The 2016 Arcadis Global Construction Disputes report indicates that while the cost and time involved in solving construction disputes is rising in some parts of the world, the costs have decreased for the third year in a row in North America—the only global region where it’s also taking less time to resolve disputes.
The construction disputes report provides insight into the main causes of disputes and how best to avoid, mitigate, and resolve disputes quickly and cost effectively. Further, the report predicts that the decline in duration and value of construction disputes in North America will continue into 2016. These trends represent a positive signal, reducing the financial drag on construction overall.
The reasons for the change in behavior is that both owners and contractors in North America appreciate how expensive and time-consuming the formal dispute resolution process can be. Legal fees, consultant fees and business distraction have prompted the construction industry to consider quicker and less costly ways of addressing disputes. Provisions are now included in many major construction contracts that outline a specific procedure for addressing disputed issues. The result is that the field staff of active projects is resolving most disputed issues, resulting in fewer full-blown disputes. In addition, U.S. courts are reluctant to try construction cases due to the complexity and large volumes of documentation.
It appears the U.S. construction industry has become more sophisticated in its approach to managing risk and early intervention as an effective means to address overall risk. More participants are including provisions in construction contracts specifying a procedure to address disputed issues. The result is a growing number of disputes being dealt with early, while fewer are growing into full-blown disputes involving consultants and counsel.
Although more disputes are being settled early, the ones that remain grow into complicated, emotional affairs, with large damages at stake. These also take longer to resolve because U.S. courts are reluctant to try construction cases due to their large volumes of documents and greater complexity.
The most common cause of disputes globally remains the failure to administer contracts properly, perennially the most common reason. A new cause in the rankings is related to incomplete design information, which is considered to be linked generally to the poor quality of design information and a proportionate increase globally in the use of design and build forms of contract. In North America, errors and omissions in the contract documents are the number one cause of disputes, followed by failure to properly administer the contract and differing site conditions.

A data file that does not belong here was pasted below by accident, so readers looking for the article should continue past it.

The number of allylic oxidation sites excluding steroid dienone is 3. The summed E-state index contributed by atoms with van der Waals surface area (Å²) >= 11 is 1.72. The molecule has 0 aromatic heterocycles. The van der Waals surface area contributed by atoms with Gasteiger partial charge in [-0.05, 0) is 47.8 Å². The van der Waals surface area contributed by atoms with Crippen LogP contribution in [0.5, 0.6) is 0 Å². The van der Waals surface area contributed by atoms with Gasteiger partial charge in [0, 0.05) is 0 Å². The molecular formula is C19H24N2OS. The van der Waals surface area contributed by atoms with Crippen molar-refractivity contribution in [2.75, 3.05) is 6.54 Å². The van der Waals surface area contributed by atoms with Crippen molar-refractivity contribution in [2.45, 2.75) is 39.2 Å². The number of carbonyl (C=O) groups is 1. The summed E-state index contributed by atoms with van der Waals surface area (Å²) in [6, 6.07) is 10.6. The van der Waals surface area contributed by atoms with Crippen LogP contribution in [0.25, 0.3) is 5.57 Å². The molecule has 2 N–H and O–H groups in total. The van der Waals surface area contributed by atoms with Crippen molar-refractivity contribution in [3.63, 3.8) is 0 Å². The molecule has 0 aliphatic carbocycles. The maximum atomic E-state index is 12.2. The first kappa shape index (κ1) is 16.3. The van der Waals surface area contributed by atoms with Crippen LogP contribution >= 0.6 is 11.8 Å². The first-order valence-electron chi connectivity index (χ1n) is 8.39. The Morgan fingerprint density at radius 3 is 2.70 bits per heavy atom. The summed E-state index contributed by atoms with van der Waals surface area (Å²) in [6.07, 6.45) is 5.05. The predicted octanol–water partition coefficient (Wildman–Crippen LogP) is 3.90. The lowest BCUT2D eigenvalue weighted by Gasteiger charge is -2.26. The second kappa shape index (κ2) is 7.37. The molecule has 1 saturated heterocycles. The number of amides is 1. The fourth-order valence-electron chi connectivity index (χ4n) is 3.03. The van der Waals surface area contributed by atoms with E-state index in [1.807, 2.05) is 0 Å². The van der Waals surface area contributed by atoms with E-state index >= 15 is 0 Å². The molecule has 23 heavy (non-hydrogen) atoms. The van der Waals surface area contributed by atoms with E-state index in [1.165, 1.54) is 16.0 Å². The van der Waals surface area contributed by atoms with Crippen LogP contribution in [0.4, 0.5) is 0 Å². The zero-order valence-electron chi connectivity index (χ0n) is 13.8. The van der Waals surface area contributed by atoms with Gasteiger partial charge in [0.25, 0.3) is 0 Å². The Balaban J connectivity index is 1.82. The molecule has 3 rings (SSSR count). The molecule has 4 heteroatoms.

In North America, there are more disputes in the transportation, water and wastewater sectors. Globally, the property/building construction sector had the most disputes, closely followed by the social infrastructure/public sector, although the natural resources sector has some of the largest disputes.
Globally, construction disputes hit a record length of more than 15 months. The United States was the only region to experience a reduction in both dispute value and resolution time.
With uncertainty reigning in markets around the world and construction projects becoming more complicated, construction disputes are a major risk and can have far-reaching consequences. The parties involved could see themselves in a situation where differing views and interests could prolong the dispute. It is generally agreed that a speedy resolution of any dispute is desirable:
- to use current and available people and documents, which are directly relevant;
- to maintain case flow within the supply chain;
- to maintain party relationships;
- to keep the respective delivery teams focused on delivering the project; and
- to avoid a cumulative effect of minor issues being aggregated into large disputes.
Other findings include:
- The property and real estate sector was found to have the most disputes, closely followed by the social infrastructure and the public sector.
- Joint ventures were found to be at particular risk, with 25.5 percent of joint ventures ending in dispute.
- When it came to resolving disputes, party-to-party negotiation remained the most popular method of alternative dispute resolution, while mediation and arbitration ranked second and third, respectively.
The 2016 report, now in its sixth year, analyzes how global economic conditions are impacting the construction industry as well as construction disputes. This research was conducted by Arcadis’ Contract Solutions experts and is based on construction disputes handled by the teams during 2015.